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Sharp MD Portables Power Problems


When the standard mains adaptor bundled with the Sharp portables and OEM equivalents is used in countries that use 110V or 120V mains supply, several users get an error message "POWER?", and the battery will not charge. The battery charging icon does not appear. The unit appears to work otherwise.

The Sharp engineers would seem to have designed the MD machine with a view to protecting the unit from damage caused by too high an input voltage.

An intrepid client applied his mind to the problem and has come up with the simple elegant fix that follows.

The Solution

Over to Mike Harris, the intrepid client, Engineer and Elegant Fixer.

The root of the problem is that the transformer is designed for 100V AC and we have 120V AC. This results in an output voltage of 6V rather than the design target of 5V. The problem could be fixed by either reducing the 120VAC to 100VAC (which is what a step-down transformer does) or to reduce the 6V to 5V after it has been converted to DC. The adaptor transformer is a generic solution that will work with all devices and is the best commercially available solution. However...


I have chosen to just drop the 6V to 5V because the components are much less expensive. To "drop" 1V, the easiest solution is to just add 2 diodes (forward biased) in line with the 6V. As a quick review, a silicon diode will "drop" between 0.5 and 1V (depending on the type) during use. This is a fixed drop nearly regardless of voltage and current. Diodes also operate from -55c to 150C and are VERY rugged. Just the thing for our project. The only concern that I had was that the power being burned up by the diodes was about 1/2 watt each so they will get pretty warm. I didn't want to leave the bare diodes exposed because being as small as they are, they might burn a hand, or melt a wire. Using a simple heat sink to spread the thermal energy out little will reduce this problem.


The steps I used to fixed my charger were:
1) Prepare a heat sink for the diodes
2) Cut 1 wire about 10" from the wall plug end.
3) Thread on the heat sink, heat shrink tubing
4) Solder in the diode pair
5) Shrink the heat shrink tubing
6) Coat the resistors in Epoxy
7) Slide the heat sink over the diodes.
8) Quick check for any problems.
9) Let cure overnight. (The epoxy seals the diodes inside the heat sink)

When the MS200 charges, the heat sink is about the same temperature as the charger. (another MD enthusiast, Daniel Kao, mentioned that when he plugged in the charger directly to the wall that it got VERY hot). With this fix in place, it shouldn't get too hot, and mine does not. Without the fix, the transformer is putting out extra current (most likely) and that generates the heat. Heat work by the law of current squared so the extra heat is not just linear, but exponential with current.


Heatsink : I made a heatsink from a piece of 3/8" hex aluminum, 1.25 inches long. I measured the diameter of the diodes and then drilled a hole into the aluminum so I could insert the diode pair. Smooth all the edges with sandpaper when done. Round or square aluminum could be used as well, I just happen to have some scrap hex rod handy.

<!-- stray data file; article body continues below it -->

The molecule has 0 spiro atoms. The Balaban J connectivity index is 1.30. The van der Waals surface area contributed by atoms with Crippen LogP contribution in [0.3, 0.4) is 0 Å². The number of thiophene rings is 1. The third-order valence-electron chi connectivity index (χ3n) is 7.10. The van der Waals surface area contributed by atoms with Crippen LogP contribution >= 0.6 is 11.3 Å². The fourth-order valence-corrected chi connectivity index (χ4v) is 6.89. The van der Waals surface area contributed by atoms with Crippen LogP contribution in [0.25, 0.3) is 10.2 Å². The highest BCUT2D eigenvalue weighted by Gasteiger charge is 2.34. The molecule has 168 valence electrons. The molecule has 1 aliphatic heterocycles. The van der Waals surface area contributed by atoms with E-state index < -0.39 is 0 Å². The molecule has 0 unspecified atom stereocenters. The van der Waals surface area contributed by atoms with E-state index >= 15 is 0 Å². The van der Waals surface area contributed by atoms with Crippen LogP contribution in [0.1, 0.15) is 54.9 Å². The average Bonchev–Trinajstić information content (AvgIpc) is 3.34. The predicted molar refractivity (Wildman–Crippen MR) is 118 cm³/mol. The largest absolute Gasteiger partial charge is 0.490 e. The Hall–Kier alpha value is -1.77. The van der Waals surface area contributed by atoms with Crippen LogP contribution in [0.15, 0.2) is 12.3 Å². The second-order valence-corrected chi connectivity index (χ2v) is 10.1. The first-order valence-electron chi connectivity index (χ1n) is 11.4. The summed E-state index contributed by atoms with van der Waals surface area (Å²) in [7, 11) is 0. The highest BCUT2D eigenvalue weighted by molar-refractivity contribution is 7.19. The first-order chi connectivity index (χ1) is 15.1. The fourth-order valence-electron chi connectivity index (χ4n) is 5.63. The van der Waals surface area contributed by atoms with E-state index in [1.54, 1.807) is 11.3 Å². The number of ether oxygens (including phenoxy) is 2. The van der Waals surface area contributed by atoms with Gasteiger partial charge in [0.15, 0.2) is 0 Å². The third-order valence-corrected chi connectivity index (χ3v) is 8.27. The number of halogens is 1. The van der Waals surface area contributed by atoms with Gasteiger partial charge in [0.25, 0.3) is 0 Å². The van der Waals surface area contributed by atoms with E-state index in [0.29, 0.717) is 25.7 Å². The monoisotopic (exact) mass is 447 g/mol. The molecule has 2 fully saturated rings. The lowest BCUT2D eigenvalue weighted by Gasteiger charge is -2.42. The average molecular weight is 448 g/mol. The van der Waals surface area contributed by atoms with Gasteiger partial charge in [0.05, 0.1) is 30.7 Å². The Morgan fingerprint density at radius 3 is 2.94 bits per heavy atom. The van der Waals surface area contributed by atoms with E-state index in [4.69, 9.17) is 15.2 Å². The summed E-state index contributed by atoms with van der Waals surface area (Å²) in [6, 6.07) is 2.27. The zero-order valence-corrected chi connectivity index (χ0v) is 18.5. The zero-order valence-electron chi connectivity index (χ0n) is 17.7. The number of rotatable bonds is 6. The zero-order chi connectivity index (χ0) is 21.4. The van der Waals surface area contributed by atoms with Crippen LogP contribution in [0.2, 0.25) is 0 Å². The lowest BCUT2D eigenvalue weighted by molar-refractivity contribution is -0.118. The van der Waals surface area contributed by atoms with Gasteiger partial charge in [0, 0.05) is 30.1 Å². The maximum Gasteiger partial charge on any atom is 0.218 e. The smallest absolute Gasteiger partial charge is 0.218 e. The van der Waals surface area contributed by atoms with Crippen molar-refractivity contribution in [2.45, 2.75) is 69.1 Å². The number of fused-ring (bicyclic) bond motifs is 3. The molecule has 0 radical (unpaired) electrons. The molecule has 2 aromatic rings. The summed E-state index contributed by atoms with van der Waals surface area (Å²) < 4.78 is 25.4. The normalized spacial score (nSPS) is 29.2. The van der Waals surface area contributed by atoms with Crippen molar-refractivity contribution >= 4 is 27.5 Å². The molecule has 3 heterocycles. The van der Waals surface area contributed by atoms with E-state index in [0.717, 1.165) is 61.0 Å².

Diodes : I purchased some 3 Amp rated diodes (MS200 uses a max of .8 Amp) to make sure we didn't risk the ratings. I used the a pair of 1N5402, however any of the 5400 series will work well. (1N5400-5408) I made sure that I purchased cylindrical shaped diodes (as opposed to the ball shaped) so that I could glue them in my heat sink with out them wanting to turn. The 5400 series is available in both shapes. I purchased the diodes at Radio Shack, 3 for $1.50.

Diodes in Series: Diodes come with a white band on one end. To put 2 diodes in series, (Diode A and Diode B) solder the banded end of Diode A to the un-banded end of diode B.

Cutting the transformer Line: It MAKES a difference which way you put the diodes in the cord.

If you cut the:

- White striped wire - then the un-banded end of diode A must be attached to the transformer end of the wire, this leaves the banded end of diode B pointing towards the cord.

- Black Wire - then the banded end of diode B must be attached to the transformer end of the wire, this leaves the un-banded end of diode A pointing towards the cord.


I didn't like cutting the cord on the transformer, I suspect that this voids the warranty on the thing. (It does! Editor.)It also makes for a fairly messy solution for folks not too comfortable with doing this. What I had in mind was to make an adaptor that had a receptacle on one end, about 2 ft of line and a plug on the other end. The diode pair would be in between. There would be no cutting of the wire, just plug the adaptor in line and charge. The problem is that I have not been able to find the receptacles. I've checked with Newark, DigiKey and Switchcraft. The connector is too new apparantly. Of all places, Radio Shack has the plugs, but no receptacles. I called their wharehouse and they couldn't even find the plug in their database!

I'm still looking for receptacles, if anyone knows a source, I'm all ears.

The plug description is: EIAJ2 type, 4.0mm x 1.7mm, DC low power plug.


Author: M P Harris [email protected] (972)995-0273 voice (972)995-2243 fax
Editor: N C Boyde [email protected]
© Copyright 1997 1998 M P Harris, N C Boyde



Author: N C Boyde [email protected]
(c) Copyright 1997 1998 2003 N C Boyde

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